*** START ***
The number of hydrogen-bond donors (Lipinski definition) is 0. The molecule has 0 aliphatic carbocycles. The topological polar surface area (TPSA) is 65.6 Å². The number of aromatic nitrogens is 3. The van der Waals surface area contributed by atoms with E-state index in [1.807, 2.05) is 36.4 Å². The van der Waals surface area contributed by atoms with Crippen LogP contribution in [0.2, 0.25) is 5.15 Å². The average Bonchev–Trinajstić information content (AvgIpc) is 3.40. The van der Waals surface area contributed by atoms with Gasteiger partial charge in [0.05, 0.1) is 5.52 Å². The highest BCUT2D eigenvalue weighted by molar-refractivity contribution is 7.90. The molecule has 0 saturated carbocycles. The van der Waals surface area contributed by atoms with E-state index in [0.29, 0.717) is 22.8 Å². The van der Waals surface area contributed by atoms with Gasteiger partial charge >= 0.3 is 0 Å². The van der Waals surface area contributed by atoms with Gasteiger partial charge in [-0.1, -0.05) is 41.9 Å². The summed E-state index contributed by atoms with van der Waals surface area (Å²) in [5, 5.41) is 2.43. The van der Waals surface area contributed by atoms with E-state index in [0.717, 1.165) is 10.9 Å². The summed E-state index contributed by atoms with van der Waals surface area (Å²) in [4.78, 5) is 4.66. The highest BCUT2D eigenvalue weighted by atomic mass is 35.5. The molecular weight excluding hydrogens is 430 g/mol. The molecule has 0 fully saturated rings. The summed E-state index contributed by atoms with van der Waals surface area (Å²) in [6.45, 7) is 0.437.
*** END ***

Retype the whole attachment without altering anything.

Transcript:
The number of hydrogen-bond donors (Lipinski definition) is 0. The molecule has 0 aliphatic carbocycles. The topological polar surface area (TPSA) is 65.6 Å². The number of aromatic nitrogens is 3. The van der Waals surface area contributed by atoms with E-state index in [1.807, 2.05) is 36.4 Å². The van der Waals surface area contributed by atoms with Crippen LogP contribution in [0.2, 0.25) is 5.15 Å². The average Bonchev–Trinajstić information content (AvgIpc) is 3.40. The van der Waals surface area contributed by atoms with Gasteiger partial charge in [0.05, 0.1) is 5.52 Å². The highest BCUT2D eigenvalue weighted by molar-refractivity contribution is 7.90. The molecule has 0 saturated carbocycles. The van der Waals surface area contributed by atoms with E-state index in [0.29, 0.717) is 22.8 Å². The van der Waals surface area contributed by atoms with Gasteiger partial charge >= 0.3 is 0 Å². The van der Waals surface area contributed by atoms with Gasteiger partial charge in [-0.1, -0.05) is 41.9 Å². The summed E-state index contributed by atoms with van der Waals surface area (Å²) in [5, 5.41) is 2.43. The van der Waals surface area contributed by atoms with E-state index in [0.717, 1.165) is 10.9 Å². The summed E-state index contributed by atoms with van der Waals surface area (Å²) in [4.78, 5) is 4.66. The highest BCUT2D eigenvalue weighted by atomic mass is 35.5. The molecular weight excluding hydrogens is 430 g/mol. The molecule has 0 fully saturated rings. The summed E-state index contributed by atoms with van der Waals surface area (Å²) in [6.45, 7) is 0.437.